Doug Betts, CFE, CPA, Inc.
Certified Fraud Examiner
Certified Public Accountant
When fraud occurs, you need expert help from several disciplines. Many options are available to
victims of fraud, and the steps taken can determine how successful the ultimate resolution is.
Mistakes made in the early stages of a discovered fraud can be very detrimental to the victim
and can be avoided with the proper guidance from outside professionals.
Following the Money
In a typical fraud case, financial and other records are the principal - and sometimes the only -
evidence with which to prove the fraud. These records are critical whether needed to establish
proof beyond a reasonable doubt for a criminal case, or by a preponderance of evidence for a
civil case. Financial records are often complex and and it requires a skilled Certified Fraud Examiner
to produce an analysis that will withstand cross-examination and other challenges.
The Certified Fraud Examiner
CFEs have a unique set of skills that combine knowledge of complex financial transactions with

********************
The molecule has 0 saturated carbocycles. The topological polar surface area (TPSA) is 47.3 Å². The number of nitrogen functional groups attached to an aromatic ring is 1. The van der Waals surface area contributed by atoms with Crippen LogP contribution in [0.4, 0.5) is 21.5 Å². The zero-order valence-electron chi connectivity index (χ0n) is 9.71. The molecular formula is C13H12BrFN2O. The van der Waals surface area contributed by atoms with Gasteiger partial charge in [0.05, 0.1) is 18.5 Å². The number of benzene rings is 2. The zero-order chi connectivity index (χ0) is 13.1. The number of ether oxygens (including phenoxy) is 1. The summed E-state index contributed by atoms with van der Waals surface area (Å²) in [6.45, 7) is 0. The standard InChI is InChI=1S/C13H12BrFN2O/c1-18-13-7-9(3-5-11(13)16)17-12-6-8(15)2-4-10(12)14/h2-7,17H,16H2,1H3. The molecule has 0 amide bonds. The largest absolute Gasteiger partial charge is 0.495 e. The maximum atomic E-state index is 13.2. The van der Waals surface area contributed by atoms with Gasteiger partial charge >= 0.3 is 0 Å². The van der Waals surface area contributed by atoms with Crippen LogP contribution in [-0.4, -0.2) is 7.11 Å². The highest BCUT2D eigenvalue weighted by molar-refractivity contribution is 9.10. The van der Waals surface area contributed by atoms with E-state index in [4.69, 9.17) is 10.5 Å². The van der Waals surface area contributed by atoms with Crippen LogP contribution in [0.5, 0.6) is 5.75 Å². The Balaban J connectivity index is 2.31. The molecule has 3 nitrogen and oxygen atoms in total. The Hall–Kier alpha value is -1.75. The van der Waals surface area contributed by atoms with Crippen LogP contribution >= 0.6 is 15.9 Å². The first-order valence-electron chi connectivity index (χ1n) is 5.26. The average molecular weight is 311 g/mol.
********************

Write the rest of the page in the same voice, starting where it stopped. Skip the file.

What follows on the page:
an understanding of investigation, law, and how to resolve allegations of fraud. Understanding
how frauds occur is important, but so is understanding the why. To the CPA untrained in the
intricacies of fraud, the process of discovering the true facts and circumstances is often not readily
understood or appreciated -- even by those CPAs skilled in financial accounting.
A CFE/CPA has the unique ability to:
Fraud Examination Services
Fraud examination services can include any of the following:
In addition, we have the ability to provide state, national and even international searches for
undisclosed bank accounts. This service can help uncover previously unknown bank accounts
associated with fraud suspects.
Through our strategic alliances, we have the capability to have extremely sophisticated computer
forensic services performed. 93% of all corporate communications is electronic and much of that
is never printed. Through the use of cutting-edge technology and procedures, an exact image of the
suspect computer is obtained and visible and "invisible" evidence is methodically uncovered. Using
these methods will withstand legal scrutiny and has been readily accepted in federal and state courts.
Much of the evidence on a computer is maintained in forms that are "invisible" to routine inspections
of computers by untrained personnel. All data is maintained via an air-tight chain of custody, in a
locked and controlled environment.
Contact us today to determine if a fraud investigation or computer forensics is appropriate for your